“Evolutionary Games and Matching Rules”, International Journal of Game Theory 47(3), 707-735, 2018. [.bib]
Joint with Martin Kaae Jensen
Main idea: We introduce a formalism (called a matching rule) that succinctly captures any kind of non-uniformly random matching for any symmetric normal-form game in an evolutionary setting. We examine how matching affects equilibrium efficiency and show that evolutionary optima can be implemented as Nash equilibria if an appropriate matching rule is chosen.
“Assortativity Evolving from Social Dilemmas”, Journal of Theoretical Biology 395, 194-203, 2016. [pre-print] [.bib]
Joint with Heinrich H Nax
Main idea: We study populations receiving fitness by playing 2-player, 2-strategy “social dilemma” games in an evolutionary setting. The assortativity of the matching process is endogenous as individuals “vote” for more or less assortativity. We assess the extent to which the populations can overcome the tragedy of the commons.
“Flexible Information Acquisition in Large Coordination Games” (submitted)
Working Paper 2018:30, Department of Economics, Lund University, 2018.
Main idea: I study how large populations process and use information about economic fundamentals when players are also driven by coordination motives and are rationally inattentive. I characterize the classes of equilibria in which players use continuous strategies and equilibria without information acquisition without assuming a normal prior for the fundamental. Equilibria where the population-wide average action is an affine function of the fundamental exist only when the fundamental is normally distributed.
Other Work in Progress
In markets for credence goods, better-informed sellers can take advantage of less-informed buyers by providing unnecessary services (overtreatment). This paper considers heterogeneously informed customers who can signal their expertise to an expert. We show how the incentive to signal one’s expertise depends on the type of language available to buyers. We consider the cases of i) no language (where the customer cannot send any message), ii) hard evidence (where the customer can choose to disclose or hide information he has but cannot try to fake expertise), and iii) full language/cheap talk (where all messages can be sent by all types). Our results show that, under ii) and iii), full efficiency (i.e. no overtreatment) can be achieved in pooling equilibria where informed customers choose to conceal all of their information. Under ii), they can also choose to partially reveal their information, in which case the uninformed customers are the only ones who may be overtreated. Interestingly, in all other cases, partially informed customers are at least weakly better off hiding their information.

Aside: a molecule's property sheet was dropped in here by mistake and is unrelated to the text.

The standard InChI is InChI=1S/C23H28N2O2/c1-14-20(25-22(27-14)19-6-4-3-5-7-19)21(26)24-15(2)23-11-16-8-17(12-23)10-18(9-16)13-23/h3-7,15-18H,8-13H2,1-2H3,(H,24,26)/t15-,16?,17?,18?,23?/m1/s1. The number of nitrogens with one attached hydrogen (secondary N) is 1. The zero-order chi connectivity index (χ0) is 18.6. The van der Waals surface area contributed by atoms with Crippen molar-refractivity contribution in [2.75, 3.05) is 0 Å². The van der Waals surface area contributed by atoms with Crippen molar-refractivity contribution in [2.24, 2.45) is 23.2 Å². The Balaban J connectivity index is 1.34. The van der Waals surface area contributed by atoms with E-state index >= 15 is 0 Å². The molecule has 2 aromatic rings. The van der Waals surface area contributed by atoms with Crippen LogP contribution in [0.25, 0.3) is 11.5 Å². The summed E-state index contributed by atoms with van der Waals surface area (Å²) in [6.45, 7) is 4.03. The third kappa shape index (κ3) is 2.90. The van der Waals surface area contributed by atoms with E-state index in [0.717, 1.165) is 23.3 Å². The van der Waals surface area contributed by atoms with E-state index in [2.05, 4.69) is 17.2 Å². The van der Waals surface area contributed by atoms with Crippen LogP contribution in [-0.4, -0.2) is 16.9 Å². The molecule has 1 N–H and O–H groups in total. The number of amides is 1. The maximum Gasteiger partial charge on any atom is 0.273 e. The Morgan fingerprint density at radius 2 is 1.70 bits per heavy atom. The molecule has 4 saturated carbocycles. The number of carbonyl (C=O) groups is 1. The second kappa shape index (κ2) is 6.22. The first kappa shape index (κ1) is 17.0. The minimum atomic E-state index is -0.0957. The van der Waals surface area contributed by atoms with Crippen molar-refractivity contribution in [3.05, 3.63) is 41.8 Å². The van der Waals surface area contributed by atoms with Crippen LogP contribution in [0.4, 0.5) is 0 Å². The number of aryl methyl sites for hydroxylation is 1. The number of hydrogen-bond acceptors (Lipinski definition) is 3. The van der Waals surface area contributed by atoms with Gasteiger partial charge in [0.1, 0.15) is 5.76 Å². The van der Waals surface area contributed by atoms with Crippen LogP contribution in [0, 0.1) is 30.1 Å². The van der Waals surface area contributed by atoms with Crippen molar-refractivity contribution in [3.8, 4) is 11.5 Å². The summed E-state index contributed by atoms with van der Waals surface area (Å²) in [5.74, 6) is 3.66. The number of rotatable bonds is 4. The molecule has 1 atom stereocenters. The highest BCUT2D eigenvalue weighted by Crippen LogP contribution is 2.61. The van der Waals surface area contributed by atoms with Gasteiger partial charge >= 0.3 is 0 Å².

“Can social group-formation norms influence behavior? An experimental Study” [Slides](please view slides in presentation mode)
We investigate experimentally the impact of different group formation norms expressed by constant-index-of-assortativity matching rules. We implement a random matching rule as well as an assortative matching rule in a 12-player Hawk-Dove game setting. We test whether the different matching rule implementation affects participant behavior. Our findings suggest that increased assortativity induces lower aggression levels which is consistent with theoretical predictions. More than that, we get evidence of slow convergence towards equilibrium behavior. We also computationally evaluate the predictions of several learning models through simulations.
“Coordination and Information Acquisition: An Experiment”
Joint with Maxim Goryunov
“The Cry Wolf Effect in Evacuation: a Game Theoretic Approach” (resubmitted)
Joint with Enrico Ronchi and Erik Mohlin
Main idea: We build a game-theoretic model to analyse strategic interactions in an evacuation setting. We show that if the Authority cannot accurately and confidently detect threats, then this can lead to the Authority ordering evacuations too often. As a response, Evacuees only partially comply to ordered evacuations, leading to a situation reminiscent of Aesop’s story “The Boy who Cried Wolf.”